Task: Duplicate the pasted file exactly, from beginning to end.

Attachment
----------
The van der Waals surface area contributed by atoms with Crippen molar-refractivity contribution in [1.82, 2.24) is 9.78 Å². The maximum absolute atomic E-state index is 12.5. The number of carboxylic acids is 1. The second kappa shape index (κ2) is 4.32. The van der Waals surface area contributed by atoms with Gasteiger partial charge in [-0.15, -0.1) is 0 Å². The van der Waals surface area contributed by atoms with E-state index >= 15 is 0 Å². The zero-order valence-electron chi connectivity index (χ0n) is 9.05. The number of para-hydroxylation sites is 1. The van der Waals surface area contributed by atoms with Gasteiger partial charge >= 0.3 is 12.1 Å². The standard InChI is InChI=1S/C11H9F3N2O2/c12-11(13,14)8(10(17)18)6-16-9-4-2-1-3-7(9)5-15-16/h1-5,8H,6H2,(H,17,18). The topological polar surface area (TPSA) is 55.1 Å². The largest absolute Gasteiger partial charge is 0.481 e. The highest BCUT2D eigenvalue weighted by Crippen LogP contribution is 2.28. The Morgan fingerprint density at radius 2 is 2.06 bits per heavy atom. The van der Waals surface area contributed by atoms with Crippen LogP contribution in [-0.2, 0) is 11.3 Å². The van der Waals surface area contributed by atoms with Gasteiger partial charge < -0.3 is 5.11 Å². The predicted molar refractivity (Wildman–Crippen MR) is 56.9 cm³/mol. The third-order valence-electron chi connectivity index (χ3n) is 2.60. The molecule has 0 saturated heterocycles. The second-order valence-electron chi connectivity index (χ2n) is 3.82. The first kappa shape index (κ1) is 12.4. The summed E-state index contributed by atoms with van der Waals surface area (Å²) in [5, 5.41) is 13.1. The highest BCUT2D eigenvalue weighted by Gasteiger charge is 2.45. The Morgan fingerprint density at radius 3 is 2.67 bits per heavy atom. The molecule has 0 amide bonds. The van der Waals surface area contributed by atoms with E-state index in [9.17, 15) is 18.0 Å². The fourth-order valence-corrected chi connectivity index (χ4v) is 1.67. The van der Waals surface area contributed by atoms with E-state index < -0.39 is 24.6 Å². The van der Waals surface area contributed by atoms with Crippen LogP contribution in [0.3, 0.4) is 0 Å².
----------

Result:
The van der Waals surface area contributed by atoms with Crippen molar-refractivity contribution in [1.82, 2.24) is 9.78 Å². The maximum absolute atomic E-state index is 12.5. The number of carboxylic acids is 1. The second kappa shape index (κ2) is 4.32. The van der Waals surface area contributed by atoms with Gasteiger partial charge in [-0.15, -0.1) is 0 Å². The van der Waals surface area contributed by atoms with E-state index >= 15 is 0 Å². The zero-order valence-electron chi connectivity index (χ0n) is 9.05. The number of para-hydroxylation sites is 1. The van der Waals surface area contributed by atoms with Gasteiger partial charge >= 0.3 is 12.1 Å². The standard InChI is InChI=1S/C11H9F3N2O2/c12-11(13,14)8(10(17)18)6-16-9-4-2-1-3-7(9)5-15-16/h1-5,8H,6H2,(H,17,18). The topological polar surface area (TPSA) is 55.1 Å². The largest absolute Gasteiger partial charge is 0.481 e. The highest BCUT2D eigenvalue weighted by Crippen LogP contribution is 2.28. The Morgan fingerprint density at radius 2 is 2.06 bits per heavy atom. The van der Waals surface area contributed by atoms with Crippen LogP contribution in [-0.2, 0) is 11.3 Å². The van der Waals surface area contributed by atoms with Gasteiger partial charge < -0.3 is 5.11 Å². The predicted molar refractivity (Wildman–Crippen MR) is 56.9 cm³/mol. The third-order valence-electron chi connectivity index (χ3n) is 2.60. The molecule has 0 saturated heterocycles. The second-order valence-electron chi connectivity index (χ2n) is 3.82. The first kappa shape index (κ1) is 12.4. The summed E-state index contributed by atoms with van der Waals surface area (Å²) in [5, 5.41) is 13.1. The highest BCUT2D eigenvalue weighted by Gasteiger charge is 2.45. The Morgan fingerprint density at radius 3 is 2.67 bits per heavy atom. The molecule has 0 amide bonds. The van der Waals surface area contributed by atoms with E-state index in [9.17, 15) is 18.0 Å². The fourth-order valence-corrected chi connectivity index (χ4v) is 1.67. The van der Waals surface area contributed by atoms with E-state index < -0.39 is 24.6 Å². The van der Waals surface area contributed by atoms with Crippen LogP contribution in [0.3, 0.4) is 0 Å².